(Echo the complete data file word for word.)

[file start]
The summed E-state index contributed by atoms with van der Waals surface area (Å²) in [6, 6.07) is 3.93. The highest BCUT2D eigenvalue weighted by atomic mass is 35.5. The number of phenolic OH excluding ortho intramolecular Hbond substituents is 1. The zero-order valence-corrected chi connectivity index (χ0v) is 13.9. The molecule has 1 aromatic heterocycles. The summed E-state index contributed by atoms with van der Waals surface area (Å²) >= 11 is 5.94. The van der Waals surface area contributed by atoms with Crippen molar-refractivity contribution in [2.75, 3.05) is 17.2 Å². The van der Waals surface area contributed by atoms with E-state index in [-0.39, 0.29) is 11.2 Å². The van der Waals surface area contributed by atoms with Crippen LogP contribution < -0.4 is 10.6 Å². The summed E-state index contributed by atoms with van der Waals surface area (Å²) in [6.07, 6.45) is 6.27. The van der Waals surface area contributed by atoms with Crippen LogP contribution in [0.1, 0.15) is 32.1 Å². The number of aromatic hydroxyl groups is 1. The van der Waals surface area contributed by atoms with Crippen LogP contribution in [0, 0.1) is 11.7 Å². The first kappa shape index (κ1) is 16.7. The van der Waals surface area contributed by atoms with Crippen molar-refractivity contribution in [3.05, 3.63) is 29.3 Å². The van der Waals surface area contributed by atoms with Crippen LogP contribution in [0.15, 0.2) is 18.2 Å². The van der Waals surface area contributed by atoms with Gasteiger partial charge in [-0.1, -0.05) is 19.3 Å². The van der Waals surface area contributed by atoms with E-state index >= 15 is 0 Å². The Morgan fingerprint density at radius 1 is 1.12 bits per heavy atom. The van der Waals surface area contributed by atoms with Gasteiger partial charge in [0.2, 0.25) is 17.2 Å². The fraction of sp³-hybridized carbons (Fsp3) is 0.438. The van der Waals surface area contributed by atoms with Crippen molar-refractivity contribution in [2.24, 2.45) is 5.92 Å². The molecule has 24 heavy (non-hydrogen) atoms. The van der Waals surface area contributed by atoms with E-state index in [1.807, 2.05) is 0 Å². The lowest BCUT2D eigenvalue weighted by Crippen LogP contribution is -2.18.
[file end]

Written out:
The summed E-state index contributed by atoms with van der Waals surface area (Å²) in [6, 6.07) is 3.93. The highest BCUT2D eigenvalue weighted by atomic mass is 35.5. The number of phenolic OH excluding ortho intramolecular Hbond substituents is 1. The zero-order valence-corrected chi connectivity index (χ0v) is 13.9. The molecule has 1 aromatic heterocycles. The summed E-state index contributed by atoms with van der Waals surface area (Å²) >= 11 is 5.94. The van der Waals surface area contributed by atoms with Crippen molar-refractivity contribution in [2.75, 3.05) is 17.2 Å². The van der Waals surface area contributed by atoms with E-state index in [-0.39, 0.29) is 11.2 Å². The van der Waals surface area contributed by atoms with Crippen LogP contribution < -0.4 is 10.6 Å². The summed E-state index contributed by atoms with van der Waals surface area (Å²) in [6.07, 6.45) is 6.27. The van der Waals surface area contributed by atoms with Crippen LogP contribution in [0.1, 0.15) is 32.1 Å². The number of aromatic hydroxyl groups is 1. The van der Waals surface area contributed by atoms with Crippen LogP contribution in [0, 0.1) is 11.7 Å². The first kappa shape index (κ1) is 16.7. The van der Waals surface area contributed by atoms with Crippen molar-refractivity contribution in [3.05, 3.63) is 29.3 Å². The van der Waals surface area contributed by atoms with Crippen LogP contribution in [0.15, 0.2) is 18.2 Å². The van der Waals surface area contributed by atoms with Gasteiger partial charge in [-0.1, -0.05) is 19.3 Å². The van der Waals surface area contributed by atoms with E-state index >= 15 is 0 Å². The Morgan fingerprint density at radius 1 is 1.12 bits per heavy atom. The van der Waals surface area contributed by atoms with Gasteiger partial charge in [0.2, 0.25) is 17.2 Å². The fraction of sp³-hybridized carbons (Fsp3) is 0.438. The van der Waals surface area contributed by atoms with Crippen molar-refractivity contribution in [2.24, 2.45) is 5.92 Å². The molecule has 24 heavy (non-hydrogen) atoms. The van der Waals surface area contributed by atoms with E-state index in [1.807, 2.05) is 0 Å². The lowest BCUT2D eigenvalue weighted by Crippen LogP contribution is -2.18.